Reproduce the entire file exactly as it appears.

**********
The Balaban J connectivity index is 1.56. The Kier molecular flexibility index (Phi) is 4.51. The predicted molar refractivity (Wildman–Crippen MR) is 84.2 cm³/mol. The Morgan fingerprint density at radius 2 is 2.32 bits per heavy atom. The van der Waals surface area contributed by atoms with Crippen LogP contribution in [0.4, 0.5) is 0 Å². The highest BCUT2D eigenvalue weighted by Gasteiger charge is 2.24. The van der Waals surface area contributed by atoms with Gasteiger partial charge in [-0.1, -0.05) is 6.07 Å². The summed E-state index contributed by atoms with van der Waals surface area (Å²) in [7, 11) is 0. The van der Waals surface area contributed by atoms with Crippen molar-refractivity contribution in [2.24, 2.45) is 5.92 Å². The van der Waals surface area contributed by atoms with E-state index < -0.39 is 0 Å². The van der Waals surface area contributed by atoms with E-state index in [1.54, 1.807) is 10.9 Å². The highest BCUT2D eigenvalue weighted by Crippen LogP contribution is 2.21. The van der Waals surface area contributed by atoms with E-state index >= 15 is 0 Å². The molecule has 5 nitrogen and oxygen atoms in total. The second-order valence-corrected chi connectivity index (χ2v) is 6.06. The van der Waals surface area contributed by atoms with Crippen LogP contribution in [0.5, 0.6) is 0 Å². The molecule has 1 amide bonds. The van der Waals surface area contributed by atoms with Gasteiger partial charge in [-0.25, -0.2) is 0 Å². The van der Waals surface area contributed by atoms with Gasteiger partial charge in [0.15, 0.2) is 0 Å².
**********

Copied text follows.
The Balaban J connectivity index is 1.56. The Kier molecular flexibility index (Phi) is 4.51. The predicted molar refractivity (Wildman–Crippen MR) is 84.2 cm³/mol. The Morgan fingerprint density at radius 2 is 2.32 bits per heavy atom. The van der Waals surface area contributed by atoms with Crippen LogP contribution in [0.4, 0.5) is 0 Å². The highest BCUT2D eigenvalue weighted by Gasteiger charge is 2.24. The van der Waals surface area contributed by atoms with Gasteiger partial charge in [-0.1, -0.05) is 6.07 Å². The summed E-state index contributed by atoms with van der Waals surface area (Å²) in [7, 11) is 0. The van der Waals surface area contributed by atoms with Crippen molar-refractivity contribution in [2.24, 2.45) is 5.92 Å². The van der Waals surface area contributed by atoms with E-state index < -0.39 is 0 Å². The van der Waals surface area contributed by atoms with E-state index in [1.54, 1.807) is 10.9 Å². The highest BCUT2D eigenvalue weighted by Crippen LogP contribution is 2.21. The van der Waals surface area contributed by atoms with E-state index >= 15 is 0 Å². The molecule has 5 nitrogen and oxygen atoms in total. The second-order valence-corrected chi connectivity index (χ2v) is 6.06. The van der Waals surface area contributed by atoms with Crippen LogP contribution in [0.5, 0.6) is 0 Å². The molecule has 1 amide bonds. The van der Waals surface area contributed by atoms with Gasteiger partial charge in [-0.25, -0.2) is 0 Å². The van der Waals surface area contributed by atoms with Gasteiger partial charge in [0.15, 0.2) is 0 Å².